While the nationwide lockdown may have helped curb the spread of the coronavirus in Nepal, it spelled trouble for farmers across the country. Unable to sell their produce, they were forced to watch massive amounts of fruits and vegetables go to waste. Keeping these issues in mind, UNDP’s Cooperative Market Development Programme (CMDP) has been taking steps to safeguard the livelihoods of the farmer members of its 71 selected primary cooperatives.
Vital help, fair prices: Respite for Makwanpur’s farmers
Hiramaya Jimba is a resident of Manhari Municipality, ward no. 3 of Makwanpur District, Bagmati Pradesh. Her only source of income is vegetable farming for which she has rented about a half-acre of land. She sells her produce in bulk to traders who visit the farm. However, with the COVID-19 lockdown in place, this has come to a complete halt.
For the first few weeks of the lockdown, Jimba had no choice but to watch her vegetables rot. She was forced to throw away kilos of beans, eggplants and bitter gourd.
“I was devastated,” she says. “I spent many sleepless nights wondering how my family would survive.”
Jimba then found out about a programme called ‘Marketing Through Cooperatives,’ which was launched by the District Cooperative Union (DCU), Makwanpur, in partnership with Sana Kishan Sahakari Sangh, Manahari. Sana Kishan Sahakari Sangh, the lead cooperative for the project, was one of 71 primary organizations selected under UNDP’s Cooperative Market Development Programme. As part of the programme, fresh vegetables and fruits are collected directly from farmers, ensuring that they receive a fair farm gate price. At the same time, local consumers are also delivered the items at a reasonable rate during the lockdown. Since 26 April, DCU Makwanpur has been able to sell approximately 1,325 tonnes of vegetables worth around NPR 30 million.
“The cooperative has been a life-saver,” says Jimba, who has sold about 1400 kg of vegetables through the programme. “I even get a higher price than what the traders used to offer me. I hope this continues after the lockdown as well.”
Safeguarding farmers’ incomes in Kathmandu and Nuwakot
In Kathmandu, the CMDP has partnered with Samriddha Nepal Krishi Sahakari Sanstha Limited, a cooperative that has been operating the vegetable market in Naxal since 2018. The marketplace has 500 members and sees transactions of around 300 tonnes of fruits and vegetables a day.
“Since our objectives match, we feel that this partnership will be extremely productive,” says Dal Bahadur BC, Vice Chairperson, Samriddha Nepal Krishi Sahakari Sangh.
Samridhha Nepal has agreed to provide space to interested CMDP- related cooperatives to sell their produces, from a measure that will make sure that smallholder farmer members of CMDP cooperatives are able to sustain their livelihoods. It will also help in shortening supply chains by establishing direct links between producers and consumers. Such a move will reduce the risk of inflated prices for consumers, and ensure better value for producers.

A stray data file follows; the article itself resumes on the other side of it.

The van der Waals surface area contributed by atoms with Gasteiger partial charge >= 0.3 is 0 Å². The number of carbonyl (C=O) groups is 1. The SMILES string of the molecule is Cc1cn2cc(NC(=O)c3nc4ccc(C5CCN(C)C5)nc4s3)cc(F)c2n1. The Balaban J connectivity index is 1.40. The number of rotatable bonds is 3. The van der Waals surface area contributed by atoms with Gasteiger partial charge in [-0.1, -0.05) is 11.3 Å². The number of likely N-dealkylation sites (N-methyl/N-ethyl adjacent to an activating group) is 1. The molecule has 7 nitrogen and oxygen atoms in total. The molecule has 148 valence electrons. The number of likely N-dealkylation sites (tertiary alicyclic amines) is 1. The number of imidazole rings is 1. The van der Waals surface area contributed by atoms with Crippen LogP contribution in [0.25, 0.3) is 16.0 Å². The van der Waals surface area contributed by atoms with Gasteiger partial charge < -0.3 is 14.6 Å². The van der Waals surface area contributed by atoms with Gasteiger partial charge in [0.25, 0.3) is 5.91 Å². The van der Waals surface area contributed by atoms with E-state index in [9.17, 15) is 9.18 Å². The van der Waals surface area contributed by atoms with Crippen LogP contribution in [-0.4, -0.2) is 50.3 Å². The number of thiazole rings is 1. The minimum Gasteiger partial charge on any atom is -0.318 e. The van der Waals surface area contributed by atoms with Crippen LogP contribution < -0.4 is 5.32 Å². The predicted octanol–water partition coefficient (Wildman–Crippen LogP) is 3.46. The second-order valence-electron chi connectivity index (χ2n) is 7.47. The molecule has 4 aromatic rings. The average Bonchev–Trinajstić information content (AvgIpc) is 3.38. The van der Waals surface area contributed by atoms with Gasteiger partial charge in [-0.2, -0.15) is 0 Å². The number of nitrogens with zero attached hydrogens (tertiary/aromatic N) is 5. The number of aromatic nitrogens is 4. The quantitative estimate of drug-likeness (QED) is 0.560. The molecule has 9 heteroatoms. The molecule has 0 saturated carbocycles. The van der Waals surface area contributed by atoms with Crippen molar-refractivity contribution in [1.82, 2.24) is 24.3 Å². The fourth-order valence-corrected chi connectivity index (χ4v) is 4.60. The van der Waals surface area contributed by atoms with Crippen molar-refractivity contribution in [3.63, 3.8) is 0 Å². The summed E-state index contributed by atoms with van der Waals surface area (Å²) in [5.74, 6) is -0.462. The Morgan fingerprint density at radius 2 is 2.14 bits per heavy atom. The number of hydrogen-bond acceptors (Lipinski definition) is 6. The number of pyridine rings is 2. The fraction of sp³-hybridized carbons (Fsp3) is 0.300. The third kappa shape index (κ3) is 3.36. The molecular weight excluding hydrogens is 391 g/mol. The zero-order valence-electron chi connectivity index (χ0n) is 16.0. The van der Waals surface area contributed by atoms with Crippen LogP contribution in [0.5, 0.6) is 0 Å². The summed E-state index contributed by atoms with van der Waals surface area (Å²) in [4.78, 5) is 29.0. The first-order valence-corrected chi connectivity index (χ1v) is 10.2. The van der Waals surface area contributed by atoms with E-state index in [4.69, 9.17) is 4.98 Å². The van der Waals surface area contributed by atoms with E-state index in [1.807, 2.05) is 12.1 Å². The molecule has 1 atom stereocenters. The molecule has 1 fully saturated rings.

Similarly, the entry of a cooperative in Nuwakot has been beneficial for both farmers and consumers.
On 23 May, DCU Nuwakot initiated a mobile market called ‘Ghumti Sulabh Bazar,’ which has been operating across the district. Farmers from CMDP cooperatives have now been able to sell their produce, while consumers have been able to buy fresh fruits and vegetables at their doorsteps. "And the prices have been fair for both," says Rajesh Shrestha, Chairperson, DCU Nuwakot.
Although the market was started as a response to the COVID-19 lockdown, it quickly gained popularity. Around 34,870 kg of vegetables and fruits, amounting to NPR 860,000, have been sold since it was initiated. DCU Nuwakot now plans to continue the market regularly with the support of the CMDP.
The Cooperative Market Development Programme (CMDP) is a joint project of the Government of Nepal and UNDPIt has been operating in six districts adjoining Kathmandu—Chitwan, Dhading, Lalitpur, Kavre, Makwanpur and Nuwakot. Launched in February 2018, the programme aims to develop and operate a cooperative market chain of fruits and vegetables, mainly targeting the markets of Kathmandu Valley and Chitwan. The initiative contributes to increasing farmers’ incomes and other livelihood opportunities primarily in rural areas, and ensures the availability of fresh and quality vegetables and fruits to consumers at a reasonable price.